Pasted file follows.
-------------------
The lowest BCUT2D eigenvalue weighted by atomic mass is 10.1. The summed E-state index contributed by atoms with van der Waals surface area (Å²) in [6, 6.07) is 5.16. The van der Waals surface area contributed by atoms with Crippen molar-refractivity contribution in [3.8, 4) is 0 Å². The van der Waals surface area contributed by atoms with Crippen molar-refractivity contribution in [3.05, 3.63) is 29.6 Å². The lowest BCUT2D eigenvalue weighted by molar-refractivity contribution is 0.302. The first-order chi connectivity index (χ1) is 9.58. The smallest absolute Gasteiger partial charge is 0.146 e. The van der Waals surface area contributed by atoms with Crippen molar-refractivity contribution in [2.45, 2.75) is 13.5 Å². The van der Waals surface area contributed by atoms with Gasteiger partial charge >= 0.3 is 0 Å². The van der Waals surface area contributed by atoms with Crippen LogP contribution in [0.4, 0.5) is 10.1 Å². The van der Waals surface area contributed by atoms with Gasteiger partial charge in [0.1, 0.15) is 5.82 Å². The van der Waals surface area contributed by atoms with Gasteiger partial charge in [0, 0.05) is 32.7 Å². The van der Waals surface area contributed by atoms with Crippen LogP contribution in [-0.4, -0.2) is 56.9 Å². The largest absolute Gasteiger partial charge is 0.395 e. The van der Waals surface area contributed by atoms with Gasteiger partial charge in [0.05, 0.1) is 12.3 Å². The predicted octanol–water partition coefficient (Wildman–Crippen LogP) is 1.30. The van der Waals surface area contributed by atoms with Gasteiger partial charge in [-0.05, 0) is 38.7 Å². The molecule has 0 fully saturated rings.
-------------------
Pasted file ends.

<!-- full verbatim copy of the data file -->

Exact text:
The lowest BCUT2D eigenvalue weighted by atomic mass is 10.1. The summed E-state index contributed by atoms with van der Waals surface area (Å²) in [6, 6.07) is 5.16. The van der Waals surface area contributed by atoms with Crippen molar-refractivity contribution in [3.8, 4) is 0 Å². The van der Waals surface area contributed by atoms with Crippen molar-refractivity contribution in [3.05, 3.63) is 29.6 Å². The lowest BCUT2D eigenvalue weighted by molar-refractivity contribution is 0.302. The first-order chi connectivity index (χ1) is 9.58. The smallest absolute Gasteiger partial charge is 0.146 e. The van der Waals surface area contributed by atoms with Crippen molar-refractivity contribution in [2.45, 2.75) is 13.5 Å². The van der Waals surface area contributed by atoms with Gasteiger partial charge >= 0.3 is 0 Å². The van der Waals surface area contributed by atoms with Crippen LogP contribution in [0.4, 0.5) is 10.1 Å². The van der Waals surface area contributed by atoms with Gasteiger partial charge in [0.1, 0.15) is 5.82 Å². The van der Waals surface area contributed by atoms with Gasteiger partial charge in [0, 0.05) is 32.7 Å². The van der Waals surface area contributed by atoms with Crippen LogP contribution in [-0.4, -0.2) is 56.9 Å². The largest absolute Gasteiger partial charge is 0.395 e. The van der Waals surface area contributed by atoms with Gasteiger partial charge in [0.05, 0.1) is 12.3 Å². The predicted octanol–water partition coefficient (Wildman–Crippen LogP) is 1.30. The van der Waals surface area contributed by atoms with Gasteiger partial charge in [-0.05, 0) is 38.7 Å². The molecule has 0 fully saturated rings.